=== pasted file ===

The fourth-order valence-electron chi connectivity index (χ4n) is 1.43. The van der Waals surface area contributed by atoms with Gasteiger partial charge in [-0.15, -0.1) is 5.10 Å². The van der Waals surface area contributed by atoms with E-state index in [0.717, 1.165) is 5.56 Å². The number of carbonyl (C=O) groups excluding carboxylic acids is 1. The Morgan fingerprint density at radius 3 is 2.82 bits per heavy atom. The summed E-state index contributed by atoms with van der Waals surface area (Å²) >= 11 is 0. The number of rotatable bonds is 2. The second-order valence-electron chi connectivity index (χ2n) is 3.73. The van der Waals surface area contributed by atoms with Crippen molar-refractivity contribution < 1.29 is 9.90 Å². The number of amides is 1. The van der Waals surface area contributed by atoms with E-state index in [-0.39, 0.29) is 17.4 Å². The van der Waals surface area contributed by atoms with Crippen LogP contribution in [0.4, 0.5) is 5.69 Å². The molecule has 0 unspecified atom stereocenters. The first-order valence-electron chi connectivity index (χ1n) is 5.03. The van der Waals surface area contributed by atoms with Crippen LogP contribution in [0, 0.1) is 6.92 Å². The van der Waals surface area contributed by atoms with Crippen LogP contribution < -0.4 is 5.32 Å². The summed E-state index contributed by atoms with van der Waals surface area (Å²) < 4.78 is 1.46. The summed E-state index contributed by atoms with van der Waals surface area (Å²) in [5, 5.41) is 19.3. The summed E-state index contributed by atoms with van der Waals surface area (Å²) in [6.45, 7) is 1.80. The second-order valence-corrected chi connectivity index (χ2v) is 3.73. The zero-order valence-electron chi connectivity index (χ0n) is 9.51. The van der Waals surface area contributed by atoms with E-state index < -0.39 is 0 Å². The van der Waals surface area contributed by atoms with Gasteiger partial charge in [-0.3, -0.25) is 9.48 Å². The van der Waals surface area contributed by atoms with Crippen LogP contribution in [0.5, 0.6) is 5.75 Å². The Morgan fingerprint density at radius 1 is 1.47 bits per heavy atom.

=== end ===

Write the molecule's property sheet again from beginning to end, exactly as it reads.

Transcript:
The fourth-order valence-electron chi connectivity index (χ4n) is 1.43. The van der Waals surface area contributed by atoms with Gasteiger partial charge in [-0.15, -0.1) is 5.10 Å². The van der Waals surface area contributed by atoms with E-state index in [0.717, 1.165) is 5.56 Å². The number of carbonyl (C=O) groups excluding carboxylic acids is 1. The Morgan fingerprint density at radius 3 is 2.82 bits per heavy atom. The summed E-state index contributed by atoms with van der Waals surface area (Å²) >= 11 is 0. The number of rotatable bonds is 2. The second-order valence-electron chi connectivity index (χ2n) is 3.73. The van der Waals surface area contributed by atoms with Crippen molar-refractivity contribution < 1.29 is 9.90 Å². The number of amides is 1. The van der Waals surface area contributed by atoms with E-state index in [-0.39, 0.29) is 17.4 Å². The van der Waals surface area contributed by atoms with Crippen LogP contribution in [0.4, 0.5) is 5.69 Å². The molecule has 0 unspecified atom stereocenters. The first-order valence-electron chi connectivity index (χ1n) is 5.03. The van der Waals surface area contributed by atoms with Crippen LogP contribution in [0, 0.1) is 6.92 Å². The van der Waals surface area contributed by atoms with Crippen LogP contribution < -0.4 is 5.32 Å². The summed E-state index contributed by atoms with van der Waals surface area (Å²) < 4.78 is 1.46. The summed E-state index contributed by atoms with van der Waals surface area (Å²) in [5, 5.41) is 19.3. The summed E-state index contributed by atoms with van der Waals surface area (Å²) in [6.45, 7) is 1.80. The second-order valence-corrected chi connectivity index (χ2v) is 3.73. The zero-order valence-electron chi connectivity index (χ0n) is 9.51. The van der Waals surface area contributed by atoms with E-state index < -0.39 is 0 Å². The van der Waals surface area contributed by atoms with Gasteiger partial charge in [-0.3, -0.25) is 9.48 Å². The van der Waals surface area contributed by atoms with Crippen LogP contribution in [0.5, 0.6) is 5.75 Å². The Morgan fingerprint density at radius 1 is 1.47 bits per heavy atom.